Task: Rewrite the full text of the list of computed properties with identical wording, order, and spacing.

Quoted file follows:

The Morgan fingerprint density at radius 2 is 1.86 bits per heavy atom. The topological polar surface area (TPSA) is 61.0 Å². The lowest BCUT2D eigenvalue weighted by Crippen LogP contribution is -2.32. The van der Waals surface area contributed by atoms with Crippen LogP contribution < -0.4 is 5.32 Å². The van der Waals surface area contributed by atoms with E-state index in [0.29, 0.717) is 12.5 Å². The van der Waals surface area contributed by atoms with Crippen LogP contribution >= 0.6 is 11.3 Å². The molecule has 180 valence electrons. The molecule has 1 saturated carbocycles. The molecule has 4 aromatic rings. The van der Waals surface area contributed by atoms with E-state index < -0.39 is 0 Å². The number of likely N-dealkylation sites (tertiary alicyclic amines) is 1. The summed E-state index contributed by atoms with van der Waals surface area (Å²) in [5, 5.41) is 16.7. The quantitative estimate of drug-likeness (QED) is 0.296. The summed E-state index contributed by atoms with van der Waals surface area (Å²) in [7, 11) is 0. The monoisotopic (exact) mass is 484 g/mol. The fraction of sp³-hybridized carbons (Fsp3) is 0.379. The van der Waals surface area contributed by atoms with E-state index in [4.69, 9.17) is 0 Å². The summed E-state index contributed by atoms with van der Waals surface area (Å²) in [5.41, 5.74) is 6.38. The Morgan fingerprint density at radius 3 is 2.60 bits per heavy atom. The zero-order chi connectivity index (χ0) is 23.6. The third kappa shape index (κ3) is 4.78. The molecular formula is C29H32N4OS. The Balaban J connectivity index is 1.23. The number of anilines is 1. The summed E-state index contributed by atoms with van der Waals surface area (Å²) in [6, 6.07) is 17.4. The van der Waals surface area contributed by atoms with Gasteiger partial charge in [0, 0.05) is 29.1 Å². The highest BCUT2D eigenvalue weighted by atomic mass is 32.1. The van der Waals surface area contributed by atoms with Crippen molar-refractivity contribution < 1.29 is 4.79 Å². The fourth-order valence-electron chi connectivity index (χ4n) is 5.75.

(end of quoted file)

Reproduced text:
The Morgan fingerprint density at radius 2 is 1.86 bits per heavy atom. The topological polar surface area (TPSA) is 61.0 Å². The lowest BCUT2D eigenvalue weighted by Crippen LogP contribution is -2.32. The van der Waals surface area contributed by atoms with Crippen LogP contribution < -0.4 is 5.32 Å². The van der Waals surface area contributed by atoms with E-state index in [0.29, 0.717) is 12.5 Å². The van der Waals surface area contributed by atoms with Crippen LogP contribution >= 0.6 is 11.3 Å². The molecule has 180 valence electrons. The molecule has 1 saturated carbocycles. The molecule has 4 aromatic rings. The van der Waals surface area contributed by atoms with E-state index < -0.39 is 0 Å². The number of likely N-dealkylation sites (tertiary alicyclic amines) is 1. The summed E-state index contributed by atoms with van der Waals surface area (Å²) in [5, 5.41) is 16.7. The quantitative estimate of drug-likeness (QED) is 0.296. The summed E-state index contributed by atoms with van der Waals surface area (Å²) in [7, 11) is 0. The monoisotopic (exact) mass is 484 g/mol. The fraction of sp³-hybridized carbons (Fsp3) is 0.379. The van der Waals surface area contributed by atoms with E-state index in [4.69, 9.17) is 0 Å². The summed E-state index contributed by atoms with van der Waals surface area (Å²) in [5.41, 5.74) is 6.38. The Morgan fingerprint density at radius 3 is 2.60 bits per heavy atom. The zero-order chi connectivity index (χ0) is 23.6. The third kappa shape index (κ3) is 4.78. The molecular formula is C29H32N4OS. The Balaban J connectivity index is 1.23. The number of anilines is 1. The summed E-state index contributed by atoms with van der Waals surface area (Å²) in [6, 6.07) is 17.4. The van der Waals surface area contributed by atoms with Gasteiger partial charge in [0, 0.05) is 29.1 Å². The highest BCUT2D eigenvalue weighted by atomic mass is 32.1. The van der Waals surface area contributed by atoms with Crippen molar-refractivity contribution < 1.29 is 4.79 Å². The fourth-order valence-electron chi connectivity index (χ4n) is 5.75.